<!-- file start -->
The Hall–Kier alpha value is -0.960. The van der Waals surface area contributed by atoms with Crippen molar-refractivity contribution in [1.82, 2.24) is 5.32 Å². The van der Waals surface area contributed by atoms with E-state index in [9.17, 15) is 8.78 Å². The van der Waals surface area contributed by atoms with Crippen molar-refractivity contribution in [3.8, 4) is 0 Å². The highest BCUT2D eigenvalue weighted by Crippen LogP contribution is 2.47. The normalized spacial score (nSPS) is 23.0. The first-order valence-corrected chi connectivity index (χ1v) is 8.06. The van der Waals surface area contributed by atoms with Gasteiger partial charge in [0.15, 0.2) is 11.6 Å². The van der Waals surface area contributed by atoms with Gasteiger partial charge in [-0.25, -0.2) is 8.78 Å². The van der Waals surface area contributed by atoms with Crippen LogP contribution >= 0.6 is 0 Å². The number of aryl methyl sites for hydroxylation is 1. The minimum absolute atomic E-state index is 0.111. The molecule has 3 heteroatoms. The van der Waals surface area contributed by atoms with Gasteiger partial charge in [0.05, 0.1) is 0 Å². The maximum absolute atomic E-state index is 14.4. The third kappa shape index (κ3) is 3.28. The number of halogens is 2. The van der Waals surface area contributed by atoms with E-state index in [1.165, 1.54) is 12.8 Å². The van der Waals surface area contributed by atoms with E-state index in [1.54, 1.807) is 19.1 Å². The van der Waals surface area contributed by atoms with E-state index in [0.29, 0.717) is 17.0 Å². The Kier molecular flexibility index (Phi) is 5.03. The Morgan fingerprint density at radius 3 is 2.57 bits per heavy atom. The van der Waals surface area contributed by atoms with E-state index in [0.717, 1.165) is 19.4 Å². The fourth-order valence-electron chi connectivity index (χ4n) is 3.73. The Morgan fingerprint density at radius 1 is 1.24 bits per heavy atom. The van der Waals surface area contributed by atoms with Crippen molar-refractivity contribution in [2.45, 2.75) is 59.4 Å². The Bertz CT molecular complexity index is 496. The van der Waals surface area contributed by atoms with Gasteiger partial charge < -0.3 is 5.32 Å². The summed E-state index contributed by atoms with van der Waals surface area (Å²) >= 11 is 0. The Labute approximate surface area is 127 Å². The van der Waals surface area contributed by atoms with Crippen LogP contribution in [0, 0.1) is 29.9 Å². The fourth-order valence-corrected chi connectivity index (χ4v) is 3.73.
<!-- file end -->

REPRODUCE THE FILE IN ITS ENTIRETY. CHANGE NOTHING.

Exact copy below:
The Hall–Kier alpha value is -0.960. The van der Waals surface area contributed by atoms with Crippen molar-refractivity contribution in [1.82, 2.24) is 5.32 Å². The van der Waals surface area contributed by atoms with E-state index in [9.17, 15) is 8.78 Å². The van der Waals surface area contributed by atoms with Crippen molar-refractivity contribution in [3.8, 4) is 0 Å². The highest BCUT2D eigenvalue weighted by Crippen LogP contribution is 2.47. The normalized spacial score (nSPS) is 23.0. The first-order valence-corrected chi connectivity index (χ1v) is 8.06. The van der Waals surface area contributed by atoms with Gasteiger partial charge in [0.15, 0.2) is 11.6 Å². The van der Waals surface area contributed by atoms with Gasteiger partial charge in [-0.25, -0.2) is 8.78 Å². The van der Waals surface area contributed by atoms with Crippen LogP contribution >= 0.6 is 0 Å². The number of aryl methyl sites for hydroxylation is 1. The minimum absolute atomic E-state index is 0.111. The molecule has 3 heteroatoms. The van der Waals surface area contributed by atoms with Gasteiger partial charge in [0.05, 0.1) is 0 Å². The maximum absolute atomic E-state index is 14.4. The third kappa shape index (κ3) is 3.28. The number of halogens is 2. The van der Waals surface area contributed by atoms with E-state index in [1.165, 1.54) is 12.8 Å². The van der Waals surface area contributed by atoms with E-state index in [1.54, 1.807) is 19.1 Å². The van der Waals surface area contributed by atoms with E-state index in [0.29, 0.717) is 17.0 Å². The Kier molecular flexibility index (Phi) is 5.03. The Morgan fingerprint density at radius 3 is 2.57 bits per heavy atom. The van der Waals surface area contributed by atoms with E-state index in [0.717, 1.165) is 19.4 Å². The fourth-order valence-electron chi connectivity index (χ4n) is 3.73. The Morgan fingerprint density at radius 1 is 1.24 bits per heavy atom. The van der Waals surface area contributed by atoms with Crippen molar-refractivity contribution in [2.45, 2.75) is 59.4 Å². The Bertz CT molecular complexity index is 496. The van der Waals surface area contributed by atoms with Gasteiger partial charge < -0.3 is 5.32 Å². The summed E-state index contributed by atoms with van der Waals surface area (Å²) >= 11 is 0. The Labute approximate surface area is 127 Å². The van der Waals surface area contributed by atoms with Crippen LogP contribution in [0, 0.1) is 29.9 Å². The fourth-order valence-corrected chi connectivity index (χ4v) is 3.73.